With the Republic of Ireland set to make its Women’s World Cup debut tomorrow, July 20, captain and openly LGBTQ+ footballer Katie McCabe is ready to not only make history but “leave a legacy” at the tournament. Speaking on the eve of the team’s opening fixture against Australia, the Tallaght native told reporters that the squad isn’t just there to make up numbers.
Speaking about being the underdogs in Group B, labelled by some as the ‘Group of Death’ in this year’s World Cup, McCabe said: “We want to compete and we want to give Australia, Canada and Nigeria the hardest games possible, starting tomorrow night.”
She added: “For us, fundamentally as a team, we don’t just want to create history. We want to leave a legacy.”
The skipper continued: “It’s crazy to think we are actually here now…To see the numbers that have travelled and the amount of support we have in Sydney – today and, more importantly, tomorrow – it’s really special and the whole team feel that. We want to do the nation proud.
“Why we started playing football was for the love and enjoyment. Myself and the girls have been on a journey, with the coaching staff and all our staff, and it’s something we have all worked hard towards.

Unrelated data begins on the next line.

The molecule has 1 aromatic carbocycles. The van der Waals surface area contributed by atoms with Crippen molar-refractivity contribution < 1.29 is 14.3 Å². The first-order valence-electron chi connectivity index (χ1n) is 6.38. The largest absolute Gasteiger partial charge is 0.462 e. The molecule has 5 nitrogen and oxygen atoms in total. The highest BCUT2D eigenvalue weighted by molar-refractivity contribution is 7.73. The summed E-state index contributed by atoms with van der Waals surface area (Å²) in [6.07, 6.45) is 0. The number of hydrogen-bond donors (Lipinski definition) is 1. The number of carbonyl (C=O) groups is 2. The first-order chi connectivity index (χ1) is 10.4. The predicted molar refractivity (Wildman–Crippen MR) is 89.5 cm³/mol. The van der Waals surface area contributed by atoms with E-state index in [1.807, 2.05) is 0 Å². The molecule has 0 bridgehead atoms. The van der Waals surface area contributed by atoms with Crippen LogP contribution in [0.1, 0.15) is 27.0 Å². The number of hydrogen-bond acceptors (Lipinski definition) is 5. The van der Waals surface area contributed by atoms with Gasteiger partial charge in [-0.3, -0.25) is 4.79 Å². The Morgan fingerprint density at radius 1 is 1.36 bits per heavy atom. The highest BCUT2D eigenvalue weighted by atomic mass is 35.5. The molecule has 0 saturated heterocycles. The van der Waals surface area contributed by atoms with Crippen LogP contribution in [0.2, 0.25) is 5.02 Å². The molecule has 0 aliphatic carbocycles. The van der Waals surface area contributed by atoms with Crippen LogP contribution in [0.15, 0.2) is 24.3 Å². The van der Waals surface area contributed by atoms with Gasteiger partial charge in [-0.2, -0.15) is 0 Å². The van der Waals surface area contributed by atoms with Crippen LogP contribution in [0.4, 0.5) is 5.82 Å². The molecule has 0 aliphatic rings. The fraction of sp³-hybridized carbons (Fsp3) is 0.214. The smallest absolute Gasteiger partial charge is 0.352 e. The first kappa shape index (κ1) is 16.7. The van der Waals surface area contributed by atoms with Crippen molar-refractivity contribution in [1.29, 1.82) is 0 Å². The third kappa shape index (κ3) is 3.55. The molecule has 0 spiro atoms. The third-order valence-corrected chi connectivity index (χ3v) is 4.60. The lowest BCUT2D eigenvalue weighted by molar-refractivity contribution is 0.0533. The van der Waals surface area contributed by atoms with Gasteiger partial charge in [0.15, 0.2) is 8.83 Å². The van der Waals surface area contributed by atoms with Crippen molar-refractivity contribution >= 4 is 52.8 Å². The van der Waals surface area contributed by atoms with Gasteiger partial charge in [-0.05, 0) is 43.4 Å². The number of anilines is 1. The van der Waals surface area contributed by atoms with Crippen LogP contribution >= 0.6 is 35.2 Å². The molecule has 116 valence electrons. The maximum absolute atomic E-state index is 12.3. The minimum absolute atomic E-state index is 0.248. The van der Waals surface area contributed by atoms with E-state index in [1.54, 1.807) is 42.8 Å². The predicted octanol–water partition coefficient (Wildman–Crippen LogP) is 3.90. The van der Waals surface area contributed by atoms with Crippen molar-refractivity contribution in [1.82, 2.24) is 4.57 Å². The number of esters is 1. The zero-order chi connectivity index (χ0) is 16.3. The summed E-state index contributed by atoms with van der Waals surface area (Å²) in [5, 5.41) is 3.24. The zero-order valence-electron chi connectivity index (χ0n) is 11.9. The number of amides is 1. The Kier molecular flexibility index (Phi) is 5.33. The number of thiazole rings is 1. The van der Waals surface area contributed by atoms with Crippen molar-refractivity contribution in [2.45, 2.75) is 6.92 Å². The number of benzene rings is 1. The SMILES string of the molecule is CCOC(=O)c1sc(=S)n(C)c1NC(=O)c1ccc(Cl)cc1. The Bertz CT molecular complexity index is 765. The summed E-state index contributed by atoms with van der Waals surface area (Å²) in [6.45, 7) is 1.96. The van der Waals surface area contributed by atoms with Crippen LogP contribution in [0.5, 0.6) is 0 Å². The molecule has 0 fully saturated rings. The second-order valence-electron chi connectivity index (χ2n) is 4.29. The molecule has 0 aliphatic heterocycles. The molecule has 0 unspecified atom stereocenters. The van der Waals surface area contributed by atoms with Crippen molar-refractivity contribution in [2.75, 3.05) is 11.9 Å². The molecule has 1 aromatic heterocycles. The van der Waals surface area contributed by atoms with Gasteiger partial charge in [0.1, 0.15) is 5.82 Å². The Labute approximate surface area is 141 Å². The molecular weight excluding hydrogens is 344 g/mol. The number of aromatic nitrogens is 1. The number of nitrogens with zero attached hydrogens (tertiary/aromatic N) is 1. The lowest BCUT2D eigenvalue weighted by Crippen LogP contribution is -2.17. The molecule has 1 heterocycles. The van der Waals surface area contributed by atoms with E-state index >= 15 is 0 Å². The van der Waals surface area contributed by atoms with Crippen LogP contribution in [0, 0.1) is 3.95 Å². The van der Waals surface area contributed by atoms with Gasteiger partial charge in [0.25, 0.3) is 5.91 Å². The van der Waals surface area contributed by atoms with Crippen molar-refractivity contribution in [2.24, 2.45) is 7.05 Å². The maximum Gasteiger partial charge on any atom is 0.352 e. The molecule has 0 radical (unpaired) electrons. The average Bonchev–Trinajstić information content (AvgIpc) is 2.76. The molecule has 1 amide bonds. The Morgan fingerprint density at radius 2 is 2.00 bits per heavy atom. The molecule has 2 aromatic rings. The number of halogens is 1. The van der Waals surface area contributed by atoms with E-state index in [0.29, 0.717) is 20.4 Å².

“We will embrace every moment and have that moment to ourselves, and when that whistle blows we will be ready to battle,” Ireland’s number 11 concluded.
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— Katie McCabe (@Katie_McCabe11) July 18, 2023
This is the ninth Women’s World Cup, and it boasts a record number of LGBTQ+ athletes, as well as the largest number of countries taking part. Of the 32 competing nations, eight are making their tournament debuts, including Haiti, Morocco, Panama, Philippines, Portugal, Vietnam, Zambia and, of course, Ireland.
The 23-player squad landed in Sydney on Wednesday, June 19, after spending time preparing for the competition at a camp in Brisbane. They kick off their campaign in Stadium Australia on Thursday, taking on the hosts in front of a sold-out crowd of over 80,000. Many Irish fans are travelling to support the Girls in Green, but for those tuning in at home, RTÉ2 will be showing the game from 11am, with general tournament coverage starting on the channel from 7:30am.
This will be the first of three group stage matches for Ireland, with the team also facing Canada on July 26 and Nigeria on July 31. Depending on the results of the fixtures, they may then progress to the knockout rounds of the tournament, which commence on August 5 and conclude with the final on August 20.
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